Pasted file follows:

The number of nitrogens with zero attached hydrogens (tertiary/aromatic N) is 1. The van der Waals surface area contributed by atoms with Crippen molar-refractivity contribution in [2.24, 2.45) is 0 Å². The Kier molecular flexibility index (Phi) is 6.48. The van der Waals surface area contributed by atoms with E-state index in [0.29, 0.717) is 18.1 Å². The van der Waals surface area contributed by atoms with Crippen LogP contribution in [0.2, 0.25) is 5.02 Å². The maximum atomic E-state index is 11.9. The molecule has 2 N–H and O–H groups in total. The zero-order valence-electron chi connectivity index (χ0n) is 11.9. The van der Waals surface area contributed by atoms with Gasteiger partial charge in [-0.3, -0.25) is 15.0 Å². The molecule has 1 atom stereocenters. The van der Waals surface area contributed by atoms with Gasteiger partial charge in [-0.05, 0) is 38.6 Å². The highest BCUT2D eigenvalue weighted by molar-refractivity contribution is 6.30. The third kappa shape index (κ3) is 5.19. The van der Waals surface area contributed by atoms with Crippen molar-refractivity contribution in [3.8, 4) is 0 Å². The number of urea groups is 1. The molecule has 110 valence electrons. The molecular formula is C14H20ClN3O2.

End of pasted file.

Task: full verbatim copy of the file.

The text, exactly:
The number of nitrogens with zero attached hydrogens (tertiary/aromatic N) is 1. The van der Waals surface area contributed by atoms with Crippen molar-refractivity contribution in [2.24, 2.45) is 0 Å². The Kier molecular flexibility index (Phi) is 6.48. The van der Waals surface area contributed by atoms with E-state index in [0.29, 0.717) is 18.1 Å². The van der Waals surface area contributed by atoms with Crippen LogP contribution in [0.2, 0.25) is 5.02 Å². The maximum atomic E-state index is 11.9. The molecule has 2 N–H and O–H groups in total. The zero-order valence-electron chi connectivity index (χ0n) is 11.9. The van der Waals surface area contributed by atoms with Gasteiger partial charge in [-0.3, -0.25) is 15.0 Å². The molecule has 1 atom stereocenters. The van der Waals surface area contributed by atoms with Gasteiger partial charge in [-0.05, 0) is 38.6 Å². The highest BCUT2D eigenvalue weighted by molar-refractivity contribution is 6.30. The third kappa shape index (κ3) is 5.19. The van der Waals surface area contributed by atoms with Crippen molar-refractivity contribution in [3.8, 4) is 0 Å². The number of urea groups is 1. The molecule has 110 valence electrons. The molecular formula is C14H20ClN3O2.